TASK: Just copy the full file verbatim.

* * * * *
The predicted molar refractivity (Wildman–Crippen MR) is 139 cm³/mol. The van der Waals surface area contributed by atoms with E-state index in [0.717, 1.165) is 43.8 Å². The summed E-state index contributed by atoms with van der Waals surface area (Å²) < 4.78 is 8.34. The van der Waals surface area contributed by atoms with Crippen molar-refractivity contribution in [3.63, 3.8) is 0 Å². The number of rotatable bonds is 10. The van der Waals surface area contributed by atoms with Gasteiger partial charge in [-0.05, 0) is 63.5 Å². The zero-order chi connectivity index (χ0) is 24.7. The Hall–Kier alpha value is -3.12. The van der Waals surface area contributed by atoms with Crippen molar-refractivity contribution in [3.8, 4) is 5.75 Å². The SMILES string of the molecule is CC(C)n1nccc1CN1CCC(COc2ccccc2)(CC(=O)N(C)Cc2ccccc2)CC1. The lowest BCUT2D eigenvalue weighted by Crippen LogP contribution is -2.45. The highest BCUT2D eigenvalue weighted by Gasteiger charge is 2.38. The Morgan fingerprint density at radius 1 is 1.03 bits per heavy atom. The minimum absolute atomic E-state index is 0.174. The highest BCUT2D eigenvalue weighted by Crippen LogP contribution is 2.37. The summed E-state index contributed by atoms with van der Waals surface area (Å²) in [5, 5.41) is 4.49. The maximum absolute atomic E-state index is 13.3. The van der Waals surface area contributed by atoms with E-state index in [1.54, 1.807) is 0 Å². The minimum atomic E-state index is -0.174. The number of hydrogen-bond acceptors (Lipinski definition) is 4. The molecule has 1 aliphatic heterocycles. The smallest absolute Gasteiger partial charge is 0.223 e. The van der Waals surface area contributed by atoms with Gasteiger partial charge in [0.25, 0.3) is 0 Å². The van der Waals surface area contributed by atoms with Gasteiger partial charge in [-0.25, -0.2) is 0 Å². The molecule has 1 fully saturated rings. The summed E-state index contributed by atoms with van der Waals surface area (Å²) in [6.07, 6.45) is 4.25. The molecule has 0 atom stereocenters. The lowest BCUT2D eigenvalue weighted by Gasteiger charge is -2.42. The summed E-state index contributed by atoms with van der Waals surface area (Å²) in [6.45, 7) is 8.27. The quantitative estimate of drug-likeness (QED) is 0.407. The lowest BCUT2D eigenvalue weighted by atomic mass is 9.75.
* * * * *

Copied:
The predicted molar refractivity (Wildman–Crippen MR) is 139 cm³/mol. The van der Waals surface area contributed by atoms with E-state index in [0.717, 1.165) is 43.8 Å². The summed E-state index contributed by atoms with van der Waals surface area (Å²) < 4.78 is 8.34. The van der Waals surface area contributed by atoms with Crippen molar-refractivity contribution in [3.63, 3.8) is 0 Å². The number of rotatable bonds is 10. The van der Waals surface area contributed by atoms with Gasteiger partial charge in [-0.05, 0) is 63.5 Å². The zero-order chi connectivity index (χ0) is 24.7. The Hall–Kier alpha value is -3.12. The van der Waals surface area contributed by atoms with Crippen molar-refractivity contribution in [3.8, 4) is 5.75 Å². The SMILES string of the molecule is CC(C)n1nccc1CN1CCC(COc2ccccc2)(CC(=O)N(C)Cc2ccccc2)CC1. The lowest BCUT2D eigenvalue weighted by Crippen LogP contribution is -2.45. The highest BCUT2D eigenvalue weighted by Gasteiger charge is 2.38. The Morgan fingerprint density at radius 1 is 1.03 bits per heavy atom. The minimum absolute atomic E-state index is 0.174. The highest BCUT2D eigenvalue weighted by Crippen LogP contribution is 2.37. The summed E-state index contributed by atoms with van der Waals surface area (Å²) in [5, 5.41) is 4.49. The maximum absolute atomic E-state index is 13.3. The van der Waals surface area contributed by atoms with E-state index in [1.54, 1.807) is 0 Å². The minimum atomic E-state index is -0.174. The number of hydrogen-bond acceptors (Lipinski definition) is 4. The molecule has 1 aliphatic heterocycles. The smallest absolute Gasteiger partial charge is 0.223 e. The van der Waals surface area contributed by atoms with Gasteiger partial charge in [0.25, 0.3) is 0 Å². The van der Waals surface area contributed by atoms with Gasteiger partial charge in [-0.25, -0.2) is 0 Å². The molecule has 1 fully saturated rings. The summed E-state index contributed by atoms with van der Waals surface area (Å²) in [6.07, 6.45) is 4.25. The molecule has 0 atom stereocenters. The lowest BCUT2D eigenvalue weighted by Gasteiger charge is -2.42. The summed E-state index contributed by atoms with van der Waals surface area (Å²) in [6.45, 7) is 8.27. The quantitative estimate of drug-likeness (QED) is 0.407. The lowest BCUT2D eigenvalue weighted by atomic mass is 9.75.